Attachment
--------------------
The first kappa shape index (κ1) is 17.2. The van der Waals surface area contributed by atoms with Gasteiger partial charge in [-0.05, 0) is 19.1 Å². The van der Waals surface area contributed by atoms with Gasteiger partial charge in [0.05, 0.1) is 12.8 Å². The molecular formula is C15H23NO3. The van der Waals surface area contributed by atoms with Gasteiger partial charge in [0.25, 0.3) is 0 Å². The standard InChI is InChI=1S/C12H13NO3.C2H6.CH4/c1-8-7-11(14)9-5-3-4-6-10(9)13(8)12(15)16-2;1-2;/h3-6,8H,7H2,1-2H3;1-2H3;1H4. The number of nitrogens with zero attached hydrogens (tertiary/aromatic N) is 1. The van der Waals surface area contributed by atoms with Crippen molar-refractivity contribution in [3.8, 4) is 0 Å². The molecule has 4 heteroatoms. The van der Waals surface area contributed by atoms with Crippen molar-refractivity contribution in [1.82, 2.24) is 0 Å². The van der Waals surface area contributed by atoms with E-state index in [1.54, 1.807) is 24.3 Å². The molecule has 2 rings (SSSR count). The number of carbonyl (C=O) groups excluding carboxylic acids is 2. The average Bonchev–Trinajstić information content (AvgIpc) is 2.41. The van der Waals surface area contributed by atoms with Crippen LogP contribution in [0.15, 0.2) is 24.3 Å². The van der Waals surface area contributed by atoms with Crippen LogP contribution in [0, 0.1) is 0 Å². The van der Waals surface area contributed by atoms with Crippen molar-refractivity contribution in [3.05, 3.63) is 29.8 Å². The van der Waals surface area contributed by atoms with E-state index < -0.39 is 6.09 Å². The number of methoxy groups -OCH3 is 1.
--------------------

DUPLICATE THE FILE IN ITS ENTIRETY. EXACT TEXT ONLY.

The first kappa shape index (κ1) is 17.2. The van der Waals surface area contributed by atoms with Gasteiger partial charge in [-0.05, 0) is 19.1 Å². The van der Waals surface area contributed by atoms with Gasteiger partial charge in [0.05, 0.1) is 12.8 Å². The molecular formula is C15H23NO3. The van der Waals surface area contributed by atoms with Gasteiger partial charge in [0.25, 0.3) is 0 Å². The standard InChI is InChI=1S/C12H13NO3.C2H6.CH4/c1-8-7-11(14)9-5-3-4-6-10(9)13(8)12(15)16-2;1-2;/h3-6,8H,7H2,1-2H3;1-2H3;1H4. The number of nitrogens with zero attached hydrogens (tertiary/aromatic N) is 1. The van der Waals surface area contributed by atoms with Crippen molar-refractivity contribution in [3.8, 4) is 0 Å². The molecule has 4 heteroatoms. The van der Waals surface area contributed by atoms with Crippen molar-refractivity contribution in [1.82, 2.24) is 0 Å². The van der Waals surface area contributed by atoms with E-state index in [1.54, 1.807) is 24.3 Å². The molecule has 2 rings (SSSR count). The number of carbonyl (C=O) groups excluding carboxylic acids is 2. The average Bonchev–Trinajstić information content (AvgIpc) is 2.41. The van der Waals surface area contributed by atoms with Crippen LogP contribution in [0.15, 0.2) is 24.3 Å². The van der Waals surface area contributed by atoms with Crippen LogP contribution in [0, 0.1) is 0 Å². The van der Waals surface area contributed by atoms with Crippen molar-refractivity contribution in [3.05, 3.63) is 29.8 Å². The van der Waals surface area contributed by atoms with E-state index < -0.39 is 6.09 Å². The number of methoxy groups -OCH3 is 1.